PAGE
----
[ Reply to This | # ]
A bash script to automate DarwinPorts upgrades
Authored by: BjarneDM on Oct 28, '05 04:11:30PM
-u doesn't force an un-install when dependencies are present. If a port is dependent upon the old version you'll get an error-message that port was unable to un-install the old version along with a list of the ports that are dependent upon the old version and a suggestion to un-install these.

The only way I'm at present aware that my script can mess up is if a dependency isn't found, but that won't break your DarwonPort installation - you'll just have to do some manual work to fix the situation.

[ Reply to This | # ]
A bash script to automate DarwinPorts upgrades
Authored by: BjarneDM on Oct 28, '05 04:01:54PM
If you don't use the -u option the old versions will be kept and used by the ports that are dependent upon them. Thus, if you want all of the ports to use the newest version of a port you'll have to use -u and un-install.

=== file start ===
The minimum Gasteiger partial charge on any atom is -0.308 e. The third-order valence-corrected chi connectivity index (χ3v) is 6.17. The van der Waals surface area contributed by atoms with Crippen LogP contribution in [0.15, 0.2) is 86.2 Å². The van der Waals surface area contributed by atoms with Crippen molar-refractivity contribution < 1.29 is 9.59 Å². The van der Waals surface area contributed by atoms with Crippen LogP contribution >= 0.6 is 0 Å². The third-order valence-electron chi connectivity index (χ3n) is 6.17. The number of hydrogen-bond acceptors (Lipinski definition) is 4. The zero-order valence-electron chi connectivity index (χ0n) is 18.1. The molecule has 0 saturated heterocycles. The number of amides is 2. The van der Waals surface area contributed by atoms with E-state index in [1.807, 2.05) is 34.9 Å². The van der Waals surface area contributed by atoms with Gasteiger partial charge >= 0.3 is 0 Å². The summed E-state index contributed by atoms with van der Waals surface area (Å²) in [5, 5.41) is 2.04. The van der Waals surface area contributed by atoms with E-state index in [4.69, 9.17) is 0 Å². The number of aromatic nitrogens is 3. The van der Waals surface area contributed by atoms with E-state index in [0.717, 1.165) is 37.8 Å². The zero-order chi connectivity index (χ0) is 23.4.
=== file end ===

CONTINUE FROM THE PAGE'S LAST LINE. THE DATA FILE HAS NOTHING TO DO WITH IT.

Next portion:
You could try to use the -f option, but that's fraught with danger and not at all recommended by the DarwinPorts team. I've had to re-install my whole DarwinPorts structure because of excessive use of -f.

For instance, if you are linking to the MySQL libraries, these change names between versions, so if you have compiled support for MySQL into eg PHP and Postfix, you'll have to recompile these from scratch in order to get the new libraries installed. Otherwise, the programs simply cease to function.

[ Reply to This | # ]
A bash script to automate DarwinPorts upgrades
Authored by: 10drill on Oct 28, '05 09:05:55PM

I've been upgrading ports with "sudo port -vuf upgrade portname" for months now with no problem. So far no big dependency issues either...



[ Reply to This | # ]
A bash script to automate DarwinPorts upgrades
Authored by: sjk on Oct 28, '05 02:57:05PM

[robg adds: I haven't tested this one; make sure you make the script executable with chmod a+x scriptname before running it.]

The 'a' in "a+x" is redundant. :-)



[ Reply to This | # ]
A bash script to automate DarwinPorts upgrades
Authored by: acrylic on Oct 29, '05 12:30:14PM

No. a means all, so a+x means all users may execute it.



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A bash script to automate DarwinPorts upgrades
Authored by: samual.icky on Oct 29, '05 01:30:00PM